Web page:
UNESCO Votes to Readmit United States After Withdrawal Over Anti-Israel Bias
The United Nations Educational, Scientific and Cultural Organization (UNESCO) on Friday voted to readmit the United States after it had withdrawn over the body’s anti-Israel bias.
The organization’s 193 members voted 132 to 10 with 15 abstentions to allow the US to return after the US committed to repaying the $619 million debt at that it owes to UNESCO. Countries voting against the US readmission included China, Iran, North Korea, Syria, Russia and the Palestinians.
The US will once again be UNESCO’s largest funder after it cut off funding in 2011 when Palestine was admitted to UNESCO as a full member. Under the provisions of a pair of laws passed in the early 1990s, that admission prevented the Obama administration from funding UNESCO.
The Trump administration then withdrew from UNESCO entirely after it adopted two resolutions on Jerusalem that critics, including Israeli Prime Minister Benjamin Netanyahu, said amounted to a denial of a Jewish connection to the Temple Mount. Israel also withdrew from UNESCO at the same time.
The US will now provide 22% of UNESCO’s annual budget and pay back its arrears over time. UNESCO said Friday that the US will also make voluntary contributions to programs including Holocaust remembrance and the protection of journalists.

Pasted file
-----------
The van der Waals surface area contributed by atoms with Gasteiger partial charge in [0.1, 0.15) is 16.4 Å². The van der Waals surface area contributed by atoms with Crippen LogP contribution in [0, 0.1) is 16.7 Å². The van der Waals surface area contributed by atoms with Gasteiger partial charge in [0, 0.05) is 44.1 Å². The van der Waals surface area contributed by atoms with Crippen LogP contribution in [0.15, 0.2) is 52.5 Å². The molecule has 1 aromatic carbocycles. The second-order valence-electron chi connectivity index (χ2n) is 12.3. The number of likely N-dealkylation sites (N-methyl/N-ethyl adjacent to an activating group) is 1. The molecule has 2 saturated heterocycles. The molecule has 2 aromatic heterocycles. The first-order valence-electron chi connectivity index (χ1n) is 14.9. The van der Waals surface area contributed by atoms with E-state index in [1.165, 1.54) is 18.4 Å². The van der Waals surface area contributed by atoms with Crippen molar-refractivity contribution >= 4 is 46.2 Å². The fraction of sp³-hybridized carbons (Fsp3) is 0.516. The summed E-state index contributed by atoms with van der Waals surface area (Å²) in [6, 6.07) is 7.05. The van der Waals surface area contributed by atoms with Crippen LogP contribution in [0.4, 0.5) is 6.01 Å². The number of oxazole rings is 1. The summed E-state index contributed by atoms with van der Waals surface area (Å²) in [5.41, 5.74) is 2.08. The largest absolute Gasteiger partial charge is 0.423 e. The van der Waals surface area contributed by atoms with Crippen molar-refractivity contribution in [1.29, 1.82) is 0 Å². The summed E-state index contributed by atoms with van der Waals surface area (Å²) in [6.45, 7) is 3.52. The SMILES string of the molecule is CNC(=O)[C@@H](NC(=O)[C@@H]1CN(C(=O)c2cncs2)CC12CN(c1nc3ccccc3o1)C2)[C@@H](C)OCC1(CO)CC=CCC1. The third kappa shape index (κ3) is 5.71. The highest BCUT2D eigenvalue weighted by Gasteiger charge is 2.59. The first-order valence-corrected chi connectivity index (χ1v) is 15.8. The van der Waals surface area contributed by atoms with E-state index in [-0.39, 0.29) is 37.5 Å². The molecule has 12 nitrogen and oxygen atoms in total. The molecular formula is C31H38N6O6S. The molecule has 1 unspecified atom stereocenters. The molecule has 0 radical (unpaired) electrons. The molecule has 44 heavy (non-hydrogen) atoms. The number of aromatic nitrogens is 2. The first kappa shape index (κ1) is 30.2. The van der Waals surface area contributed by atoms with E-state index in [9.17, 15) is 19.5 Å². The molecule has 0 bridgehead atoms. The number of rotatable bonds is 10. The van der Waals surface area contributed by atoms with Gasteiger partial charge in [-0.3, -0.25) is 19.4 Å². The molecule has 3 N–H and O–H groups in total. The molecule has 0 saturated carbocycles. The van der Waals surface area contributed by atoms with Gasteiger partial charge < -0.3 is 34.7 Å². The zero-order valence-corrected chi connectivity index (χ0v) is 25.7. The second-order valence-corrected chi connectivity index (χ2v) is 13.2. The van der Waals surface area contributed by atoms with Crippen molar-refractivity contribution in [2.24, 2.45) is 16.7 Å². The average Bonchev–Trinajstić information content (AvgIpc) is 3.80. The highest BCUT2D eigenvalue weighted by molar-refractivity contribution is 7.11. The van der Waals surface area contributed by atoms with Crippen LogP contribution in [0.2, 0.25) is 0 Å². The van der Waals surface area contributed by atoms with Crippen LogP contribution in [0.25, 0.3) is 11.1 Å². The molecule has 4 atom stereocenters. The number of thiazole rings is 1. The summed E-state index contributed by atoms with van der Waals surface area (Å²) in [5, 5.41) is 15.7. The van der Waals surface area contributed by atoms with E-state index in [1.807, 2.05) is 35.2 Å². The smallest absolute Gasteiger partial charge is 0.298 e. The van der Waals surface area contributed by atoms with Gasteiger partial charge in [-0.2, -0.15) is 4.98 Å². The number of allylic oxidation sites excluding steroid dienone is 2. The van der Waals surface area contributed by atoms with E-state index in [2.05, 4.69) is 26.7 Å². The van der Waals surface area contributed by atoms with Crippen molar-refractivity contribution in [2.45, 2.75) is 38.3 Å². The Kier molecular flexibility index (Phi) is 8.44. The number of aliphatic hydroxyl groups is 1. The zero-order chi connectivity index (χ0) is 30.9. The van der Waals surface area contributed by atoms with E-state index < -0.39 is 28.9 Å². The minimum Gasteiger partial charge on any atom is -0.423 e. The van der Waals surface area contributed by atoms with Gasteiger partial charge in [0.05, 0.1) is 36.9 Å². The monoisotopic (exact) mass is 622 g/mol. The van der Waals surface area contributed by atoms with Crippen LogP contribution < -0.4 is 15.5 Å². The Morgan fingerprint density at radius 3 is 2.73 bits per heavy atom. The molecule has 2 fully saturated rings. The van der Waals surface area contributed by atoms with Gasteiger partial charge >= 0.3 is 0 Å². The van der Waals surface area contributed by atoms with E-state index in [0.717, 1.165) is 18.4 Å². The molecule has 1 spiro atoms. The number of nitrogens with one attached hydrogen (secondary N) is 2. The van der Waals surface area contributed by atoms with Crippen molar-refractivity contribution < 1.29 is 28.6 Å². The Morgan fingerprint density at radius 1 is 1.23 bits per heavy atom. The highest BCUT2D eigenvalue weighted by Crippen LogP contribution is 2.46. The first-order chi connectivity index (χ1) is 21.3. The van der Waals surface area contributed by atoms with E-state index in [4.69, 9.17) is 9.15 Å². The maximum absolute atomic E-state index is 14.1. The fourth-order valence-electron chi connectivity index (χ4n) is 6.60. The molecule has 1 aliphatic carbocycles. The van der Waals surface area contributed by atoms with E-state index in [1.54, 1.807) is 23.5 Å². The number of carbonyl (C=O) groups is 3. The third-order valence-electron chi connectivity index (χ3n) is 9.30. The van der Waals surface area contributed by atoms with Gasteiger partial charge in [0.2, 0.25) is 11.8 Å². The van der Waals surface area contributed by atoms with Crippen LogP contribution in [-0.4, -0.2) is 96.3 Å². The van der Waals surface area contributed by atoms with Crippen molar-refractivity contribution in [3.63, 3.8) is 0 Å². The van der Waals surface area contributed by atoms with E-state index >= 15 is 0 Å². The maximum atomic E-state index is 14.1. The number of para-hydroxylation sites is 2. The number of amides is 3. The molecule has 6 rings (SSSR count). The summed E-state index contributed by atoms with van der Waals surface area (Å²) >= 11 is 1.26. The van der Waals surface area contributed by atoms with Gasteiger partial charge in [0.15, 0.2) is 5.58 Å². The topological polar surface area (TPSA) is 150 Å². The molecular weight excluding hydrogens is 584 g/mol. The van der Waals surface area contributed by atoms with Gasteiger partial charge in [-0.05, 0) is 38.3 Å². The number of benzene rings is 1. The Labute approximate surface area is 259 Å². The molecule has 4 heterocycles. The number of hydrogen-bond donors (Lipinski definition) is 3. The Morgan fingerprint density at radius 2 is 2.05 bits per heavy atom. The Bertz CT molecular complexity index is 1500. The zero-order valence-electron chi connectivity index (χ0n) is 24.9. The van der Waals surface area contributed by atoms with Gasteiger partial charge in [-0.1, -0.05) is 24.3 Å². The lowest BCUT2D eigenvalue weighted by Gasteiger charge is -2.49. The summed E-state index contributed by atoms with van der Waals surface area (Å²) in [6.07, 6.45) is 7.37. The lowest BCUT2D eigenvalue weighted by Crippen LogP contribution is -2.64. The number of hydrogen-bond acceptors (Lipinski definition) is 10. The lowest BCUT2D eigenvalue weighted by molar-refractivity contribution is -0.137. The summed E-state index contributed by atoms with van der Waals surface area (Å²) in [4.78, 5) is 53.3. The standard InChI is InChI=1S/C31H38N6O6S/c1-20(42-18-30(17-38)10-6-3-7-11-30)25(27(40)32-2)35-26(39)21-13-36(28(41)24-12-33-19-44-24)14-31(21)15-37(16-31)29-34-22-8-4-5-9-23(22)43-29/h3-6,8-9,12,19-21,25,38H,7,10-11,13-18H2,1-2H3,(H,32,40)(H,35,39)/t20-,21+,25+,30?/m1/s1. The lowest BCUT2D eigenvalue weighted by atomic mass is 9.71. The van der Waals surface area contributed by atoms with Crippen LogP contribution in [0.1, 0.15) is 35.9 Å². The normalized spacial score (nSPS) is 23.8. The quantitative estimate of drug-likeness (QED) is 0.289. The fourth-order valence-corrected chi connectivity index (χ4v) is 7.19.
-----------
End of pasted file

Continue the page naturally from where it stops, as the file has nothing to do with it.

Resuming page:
UNESCO Director General Audrey Azoulay welcomed the US return to the organization.
“With the United States of America, UNESCO will have more resources to implement its mandate in education, science, culture and information,” she wrote on Twitter. “It will help us better support students, scientists, academics, artists, educators, journalists around the world.”
Since taking over the organization in 2017, Azoulay, who is Jewish, has been able to find consensus between Israel, Jordan the Palestinians on subsequent resolutions and has said she believes the US will remain in UNESCO regardless of who wins the 2024 Presidential election.
In an interview with Al-Monitor on Tuesday, Azoulay said that Israel would also be welcomed back to UNESCO if it decided to rejoin.
“If Israel expresses its interest in coming back, it will be the same thing [as for the Americans]. The door is open,” Azoulay said. “When Israel announced its departure from UNESCO at the end of 2017, just after the Americans, they said that it was not what they wanted, but they were following the Americans on that. Now, there is another government in Israel. It is for them to decide.”